How do specific neural circuits shape behavioral control?
The striatum is considered a central node for behavioral organization as it links neural circuitry that analyzes decision-relevant information to neuronal populations responsible for the execution of discrete behavioral responses. How do striatal circuits and their synapses support aspects of action selection and how does dysfunction of these circuits manifest behaviorally?
We address these questions through a series of increasingly complex behavioral assays — automated force-plate analyses of overall behavioral output, motor learning tasks and operant paradigms exploring goal-directed, flexible behavioral responding and response inhibition. In each of these paradigms, we aim to break down complex behaviors into discrete, measurable quantities to facilitate their correlation with the function of specific brain circuits.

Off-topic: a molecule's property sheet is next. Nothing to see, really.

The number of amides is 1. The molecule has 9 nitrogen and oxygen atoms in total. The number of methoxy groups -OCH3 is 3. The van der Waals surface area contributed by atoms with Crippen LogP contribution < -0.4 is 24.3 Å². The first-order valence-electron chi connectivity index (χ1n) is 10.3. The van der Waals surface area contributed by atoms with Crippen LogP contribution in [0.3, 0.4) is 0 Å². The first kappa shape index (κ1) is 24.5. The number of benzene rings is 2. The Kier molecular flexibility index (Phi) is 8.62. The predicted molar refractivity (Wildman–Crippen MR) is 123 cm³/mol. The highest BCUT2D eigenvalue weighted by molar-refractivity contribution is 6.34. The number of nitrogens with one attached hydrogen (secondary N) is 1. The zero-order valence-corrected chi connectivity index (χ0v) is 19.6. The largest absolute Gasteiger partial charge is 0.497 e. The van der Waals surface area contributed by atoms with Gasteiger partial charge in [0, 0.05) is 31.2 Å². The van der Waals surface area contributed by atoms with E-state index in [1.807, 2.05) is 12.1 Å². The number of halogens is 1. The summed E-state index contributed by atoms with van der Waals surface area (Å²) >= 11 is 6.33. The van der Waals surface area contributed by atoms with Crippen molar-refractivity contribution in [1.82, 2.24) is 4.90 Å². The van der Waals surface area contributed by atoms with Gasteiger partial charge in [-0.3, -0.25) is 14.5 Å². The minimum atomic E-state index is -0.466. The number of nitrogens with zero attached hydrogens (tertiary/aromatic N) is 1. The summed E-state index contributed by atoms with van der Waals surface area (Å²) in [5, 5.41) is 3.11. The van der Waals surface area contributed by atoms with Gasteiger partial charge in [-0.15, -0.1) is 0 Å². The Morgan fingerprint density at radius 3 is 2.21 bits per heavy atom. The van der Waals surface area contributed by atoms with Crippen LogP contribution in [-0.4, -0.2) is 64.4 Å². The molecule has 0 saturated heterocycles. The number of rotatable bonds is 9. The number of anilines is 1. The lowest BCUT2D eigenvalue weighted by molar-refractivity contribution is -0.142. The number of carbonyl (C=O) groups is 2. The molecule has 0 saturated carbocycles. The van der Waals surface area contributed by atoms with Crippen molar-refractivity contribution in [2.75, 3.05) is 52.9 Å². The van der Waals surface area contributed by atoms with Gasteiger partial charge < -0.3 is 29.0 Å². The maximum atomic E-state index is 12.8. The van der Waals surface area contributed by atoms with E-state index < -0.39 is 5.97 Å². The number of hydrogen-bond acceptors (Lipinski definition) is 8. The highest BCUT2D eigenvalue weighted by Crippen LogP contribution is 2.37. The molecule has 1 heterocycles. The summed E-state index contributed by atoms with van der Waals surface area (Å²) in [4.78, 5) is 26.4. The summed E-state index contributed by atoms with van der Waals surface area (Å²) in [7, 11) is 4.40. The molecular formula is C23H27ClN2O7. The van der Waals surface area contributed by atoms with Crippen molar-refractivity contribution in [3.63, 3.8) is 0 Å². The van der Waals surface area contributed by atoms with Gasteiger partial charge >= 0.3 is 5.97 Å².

Operant conditioning paradigm to study behavioral flexibility in a mouse model of autism. (A) Schematic of operant training box and important factors postulated to influence goal-directed learning. (B) Data from visual discrimination experiment (nosepoke in lit port is rewarded outcome) demonstrating enhanced accuracy in the Neuroligin3 R451C point mutant mice. (C) Behavioral flexibility, assessed by alteration in reward contingency such that an egocentric spatial cue is now rewarded, demonstrating impaired performance in Neuroligin3 R451C point mutant mice.